In the Kimberley it is recommended regional practice for all Aboriginal women to be screened with the KMMS (18) with the same frequency and timing as the national EPDS screening schedule . When repeating screening on the same woman during the same perinatal period, a new Part 1 is completed; however, the yarn in the original Part 2 is continued as opposed to starting Part 2 from the beginning. It is recommended practice for those scoring moderate or high risk on the KMMS at any stage to have further clinical assessment by a general practitioner (GP) or mental health professional .
Training perinatal health professionals
All perinatal health professionals in partner health services will be offered approximately 2–3 h of KMMS training. Training will be divided into three sessions:
KMMS in-service (50 min) designed to be delivered to all clinical staff. This training will provide information and awareness on perinatal mental health and wellness, provide an overview of the KMMS and ensure that all clinical staff are aware of the KMMS project.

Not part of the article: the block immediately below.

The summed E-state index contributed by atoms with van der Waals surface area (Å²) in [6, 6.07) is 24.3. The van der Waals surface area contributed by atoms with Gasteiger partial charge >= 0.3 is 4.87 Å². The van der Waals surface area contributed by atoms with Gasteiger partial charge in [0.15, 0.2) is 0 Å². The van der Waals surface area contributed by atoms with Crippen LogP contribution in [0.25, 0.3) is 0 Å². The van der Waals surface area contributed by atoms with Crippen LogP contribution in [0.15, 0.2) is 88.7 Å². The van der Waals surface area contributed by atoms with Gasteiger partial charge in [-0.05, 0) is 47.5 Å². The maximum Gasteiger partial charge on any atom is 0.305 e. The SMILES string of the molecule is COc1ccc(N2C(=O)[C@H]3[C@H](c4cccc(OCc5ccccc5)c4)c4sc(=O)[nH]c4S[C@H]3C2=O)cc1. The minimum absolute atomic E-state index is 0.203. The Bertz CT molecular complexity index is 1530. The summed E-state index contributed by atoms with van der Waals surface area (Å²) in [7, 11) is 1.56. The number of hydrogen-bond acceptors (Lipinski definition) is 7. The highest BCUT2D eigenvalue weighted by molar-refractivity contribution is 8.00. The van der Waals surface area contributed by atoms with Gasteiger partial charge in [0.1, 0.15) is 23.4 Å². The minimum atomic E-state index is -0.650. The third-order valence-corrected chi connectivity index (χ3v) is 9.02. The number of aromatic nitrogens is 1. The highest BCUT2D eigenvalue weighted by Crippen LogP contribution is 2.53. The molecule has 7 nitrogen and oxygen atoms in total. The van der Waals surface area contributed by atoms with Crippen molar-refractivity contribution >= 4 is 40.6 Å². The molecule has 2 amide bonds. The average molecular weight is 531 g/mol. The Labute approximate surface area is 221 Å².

KMMS administrator training (1.5–2 h) designed to be delivered to health professionals who will be administering the KMMS. This will provide an in-depth explanation of how to use the KMMS, determining the overall risk level and how to recruit and consent women to the study.
KMMS Diagnosis and Management Tool training (50 min). GPs and mental health professionals will be provided with specialist training in how to use the standard reference assessment, called the KMMS diagnosis and management tool (DMT; Additional file 4). This training will provide an overview of the KMMS screening process, the origins of the DMT and how to use the DMT as part of diagnosis and management of perinatal depression and/or anxiety.
All training will be provided face-to-face or via online classroom workshops. For health professionals involved in the KMMS administrator or DMT training, support and mentoring in using the KMMS tools will be available for the duration of the study.
Administering the KMMS